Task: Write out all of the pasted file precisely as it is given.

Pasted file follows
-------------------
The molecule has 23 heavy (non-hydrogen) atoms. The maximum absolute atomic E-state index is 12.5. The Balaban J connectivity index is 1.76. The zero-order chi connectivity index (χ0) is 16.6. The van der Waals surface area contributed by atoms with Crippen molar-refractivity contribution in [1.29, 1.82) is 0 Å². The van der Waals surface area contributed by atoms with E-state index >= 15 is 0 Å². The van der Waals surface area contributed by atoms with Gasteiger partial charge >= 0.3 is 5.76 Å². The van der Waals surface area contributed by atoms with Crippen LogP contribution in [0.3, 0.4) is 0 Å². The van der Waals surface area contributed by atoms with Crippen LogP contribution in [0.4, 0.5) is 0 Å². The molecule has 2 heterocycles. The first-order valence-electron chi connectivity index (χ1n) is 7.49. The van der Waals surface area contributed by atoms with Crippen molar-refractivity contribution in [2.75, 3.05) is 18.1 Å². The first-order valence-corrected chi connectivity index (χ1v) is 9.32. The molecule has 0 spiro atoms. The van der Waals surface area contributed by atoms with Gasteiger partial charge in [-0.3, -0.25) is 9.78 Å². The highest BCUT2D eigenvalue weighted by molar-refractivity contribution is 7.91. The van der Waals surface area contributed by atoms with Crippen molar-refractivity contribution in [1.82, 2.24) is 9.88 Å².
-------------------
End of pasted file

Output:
The molecule has 23 heavy (non-hydrogen) atoms. The maximum absolute atomic E-state index is 12.5. The Balaban J connectivity index is 1.76. The zero-order chi connectivity index (χ0) is 16.6. The van der Waals surface area contributed by atoms with Crippen molar-refractivity contribution in [1.29, 1.82) is 0 Å². The van der Waals surface area contributed by atoms with E-state index >= 15 is 0 Å². The van der Waals surface area contributed by atoms with Gasteiger partial charge >= 0.3 is 5.76 Å². The van der Waals surface area contributed by atoms with Crippen LogP contribution in [0.3, 0.4) is 0 Å². The van der Waals surface area contributed by atoms with Crippen LogP contribution in [0.4, 0.5) is 0 Å². The molecule has 2 heterocycles. The first-order valence-electron chi connectivity index (χ1n) is 7.49. The van der Waals surface area contributed by atoms with Crippen molar-refractivity contribution in [2.75, 3.05) is 18.1 Å². The first-order valence-corrected chi connectivity index (χ1v) is 9.32. The molecule has 0 spiro atoms. The van der Waals surface area contributed by atoms with Gasteiger partial charge in [-0.3, -0.25) is 9.78 Å². The highest BCUT2D eigenvalue weighted by molar-refractivity contribution is 7.91. The van der Waals surface area contributed by atoms with Crippen molar-refractivity contribution in [1.82, 2.24) is 9.88 Å².